That's not very efficient in my mind, and it seems like there's a big gap between programming languages and the actual things we are usually trying to get programs to do. Languages should support the basic things better, and it shouldn't have to spread code all over to implement ONE concept. Why is the IDE doing all the work to simplify programming. Java took some small steps, and people jumped on board even though there wasn't really much help from IDEs in the early days for programmers in Java. Now the IDEs are catching up. If Fortran and COBOL were like Vodka, then maybe it's time to move from Java to Coke and find a simple way to program that can handle both the scattered code required now and helpful sometimes maybe for flexibility, and also handle translation of real requirements for simple functionality into ONE single change to the program! Back to the GUI thing... why is it so cryptic to do event handling? It's way too much work for simple tasks. Even adding a menu item and setting up a place to handle it. Experienced programmers probably don't care because the IDE does it or because they can do it in their sleep. But if you add up all the work and mind processing cycles spent on that same kind of artificial work across the whole development process, isn't that crazy? Kind of like how it makes you wonder why refactoring, as in changing a method name, has to be such a chore. Whether done by hand or by a tool, there's a lot of work and things to keep track of. Is it hard because it's just a hard concept, or because we haven't figured out how to reflect the simplicity in a development language and environment?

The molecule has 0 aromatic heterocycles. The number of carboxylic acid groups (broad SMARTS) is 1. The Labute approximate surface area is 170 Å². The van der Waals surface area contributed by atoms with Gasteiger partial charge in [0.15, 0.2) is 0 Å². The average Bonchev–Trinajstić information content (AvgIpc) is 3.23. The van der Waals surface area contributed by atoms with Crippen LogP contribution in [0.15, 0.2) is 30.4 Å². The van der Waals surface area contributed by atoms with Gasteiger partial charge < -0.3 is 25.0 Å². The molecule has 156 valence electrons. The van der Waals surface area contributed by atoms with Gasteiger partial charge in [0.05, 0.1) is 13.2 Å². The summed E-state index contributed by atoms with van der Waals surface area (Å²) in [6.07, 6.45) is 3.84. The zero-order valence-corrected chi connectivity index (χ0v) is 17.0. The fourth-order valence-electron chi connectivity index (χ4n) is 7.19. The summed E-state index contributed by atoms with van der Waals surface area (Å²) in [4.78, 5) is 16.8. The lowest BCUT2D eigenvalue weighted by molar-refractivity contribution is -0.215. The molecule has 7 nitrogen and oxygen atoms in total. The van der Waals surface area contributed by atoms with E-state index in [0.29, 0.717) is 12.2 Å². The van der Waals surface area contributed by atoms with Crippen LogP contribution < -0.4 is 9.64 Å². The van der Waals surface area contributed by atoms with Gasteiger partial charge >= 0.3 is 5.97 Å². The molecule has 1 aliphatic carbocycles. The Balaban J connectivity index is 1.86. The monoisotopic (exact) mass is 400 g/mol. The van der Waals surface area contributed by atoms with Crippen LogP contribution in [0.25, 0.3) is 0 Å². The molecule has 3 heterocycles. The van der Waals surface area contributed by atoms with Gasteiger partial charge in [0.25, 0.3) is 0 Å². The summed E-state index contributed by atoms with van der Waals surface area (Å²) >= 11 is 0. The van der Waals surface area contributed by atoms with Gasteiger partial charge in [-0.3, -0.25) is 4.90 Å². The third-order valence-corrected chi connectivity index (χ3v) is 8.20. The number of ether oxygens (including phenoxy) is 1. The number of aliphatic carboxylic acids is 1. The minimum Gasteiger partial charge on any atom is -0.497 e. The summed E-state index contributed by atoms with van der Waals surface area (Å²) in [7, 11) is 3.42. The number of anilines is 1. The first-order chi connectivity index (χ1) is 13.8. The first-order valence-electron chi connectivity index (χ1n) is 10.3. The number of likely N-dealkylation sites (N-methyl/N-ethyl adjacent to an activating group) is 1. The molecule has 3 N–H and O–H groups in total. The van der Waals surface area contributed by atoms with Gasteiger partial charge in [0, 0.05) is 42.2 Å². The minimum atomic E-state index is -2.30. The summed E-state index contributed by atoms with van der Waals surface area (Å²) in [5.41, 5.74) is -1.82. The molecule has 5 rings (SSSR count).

Okay, that's as far as I'm going to go with that. But to summarize... I don't think the simple programming tasks common to most programs should be so difficult and require code to be touched in so many places for a simple program element. But until I am a better programmer, and can come up with some answers, I guess it's just another complaint.

I'd also say, I'm losing my appreciation for SuperWaba in the sense it seems like it may not be a great choice for a hobbiest due to some of the complexity and issues and lack of support options. But I will press on and study some more examples and try some more smaller pieces of sample code and try to get things working. I may change my mind after I know more about this whole thing.

But in the back of my mind right now, I'm thinking... Just work on this enough to feel like you can do some basic stuff and write a hilo guessing game, and then try something a little more fun like NSBasic. Only time will tell!